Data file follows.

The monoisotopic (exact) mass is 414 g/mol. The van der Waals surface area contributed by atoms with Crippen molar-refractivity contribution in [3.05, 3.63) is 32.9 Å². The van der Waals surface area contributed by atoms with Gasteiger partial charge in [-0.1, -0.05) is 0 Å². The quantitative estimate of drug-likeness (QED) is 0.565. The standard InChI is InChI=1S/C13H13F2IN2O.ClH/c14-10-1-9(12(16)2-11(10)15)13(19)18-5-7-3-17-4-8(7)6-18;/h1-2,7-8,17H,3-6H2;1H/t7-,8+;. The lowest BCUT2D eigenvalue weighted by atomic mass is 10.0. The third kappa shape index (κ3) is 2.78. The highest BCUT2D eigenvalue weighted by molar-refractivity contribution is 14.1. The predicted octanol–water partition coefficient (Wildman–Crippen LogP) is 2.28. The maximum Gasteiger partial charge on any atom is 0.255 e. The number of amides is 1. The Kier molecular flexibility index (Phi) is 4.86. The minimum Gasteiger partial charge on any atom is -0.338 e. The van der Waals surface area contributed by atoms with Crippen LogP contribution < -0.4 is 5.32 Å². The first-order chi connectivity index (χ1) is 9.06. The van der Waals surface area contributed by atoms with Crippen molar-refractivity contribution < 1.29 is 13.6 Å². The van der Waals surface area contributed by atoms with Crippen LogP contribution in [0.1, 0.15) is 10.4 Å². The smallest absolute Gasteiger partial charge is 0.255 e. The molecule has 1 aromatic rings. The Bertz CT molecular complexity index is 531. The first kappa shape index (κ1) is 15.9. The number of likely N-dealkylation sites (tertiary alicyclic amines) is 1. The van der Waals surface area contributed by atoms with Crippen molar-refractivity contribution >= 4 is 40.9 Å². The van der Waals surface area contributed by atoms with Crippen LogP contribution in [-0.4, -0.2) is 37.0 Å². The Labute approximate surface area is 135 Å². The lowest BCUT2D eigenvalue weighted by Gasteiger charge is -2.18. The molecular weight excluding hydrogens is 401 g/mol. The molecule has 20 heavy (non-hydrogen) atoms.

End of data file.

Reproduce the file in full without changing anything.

The monoisotopic (exact) mass is 414 g/mol. The van der Waals surface area contributed by atoms with Crippen molar-refractivity contribution in [3.05, 3.63) is 32.9 Å². The van der Waals surface area contributed by atoms with Gasteiger partial charge in [-0.1, -0.05) is 0 Å². The quantitative estimate of drug-likeness (QED) is 0.565. The standard InChI is InChI=1S/C13H13F2IN2O.ClH/c14-10-1-9(12(16)2-11(10)15)13(19)18-5-7-3-17-4-8(7)6-18;/h1-2,7-8,17H,3-6H2;1H/t7-,8+;. The lowest BCUT2D eigenvalue weighted by atomic mass is 10.0. The third kappa shape index (κ3) is 2.78. The highest BCUT2D eigenvalue weighted by molar-refractivity contribution is 14.1. The predicted octanol–water partition coefficient (Wildman–Crippen LogP) is 2.28. The maximum Gasteiger partial charge on any atom is 0.255 e. The number of amides is 1. The Kier molecular flexibility index (Phi) is 4.86. The minimum Gasteiger partial charge on any atom is -0.338 e. The van der Waals surface area contributed by atoms with Crippen LogP contribution < -0.4 is 5.32 Å². The first-order chi connectivity index (χ1) is 9.06. The van der Waals surface area contributed by atoms with Crippen molar-refractivity contribution < 1.29 is 13.6 Å². The van der Waals surface area contributed by atoms with Crippen LogP contribution in [0.1, 0.15) is 10.4 Å². The smallest absolute Gasteiger partial charge is 0.255 e. The molecule has 1 aromatic rings. The Bertz CT molecular complexity index is 531. The first kappa shape index (κ1) is 15.9. The number of likely N-dealkylation sites (tertiary alicyclic amines) is 1. The van der Waals surface area contributed by atoms with Crippen molar-refractivity contribution >= 4 is 40.9 Å². The van der Waals surface area contributed by atoms with Crippen LogP contribution in [-0.4, -0.2) is 37.0 Å². The Labute approximate surface area is 135 Å². The lowest BCUT2D eigenvalue weighted by Gasteiger charge is -2.18. The molecular weight excluding hydrogens is 401 g/mol. The molecule has 20 heavy (non-hydrogen) atoms.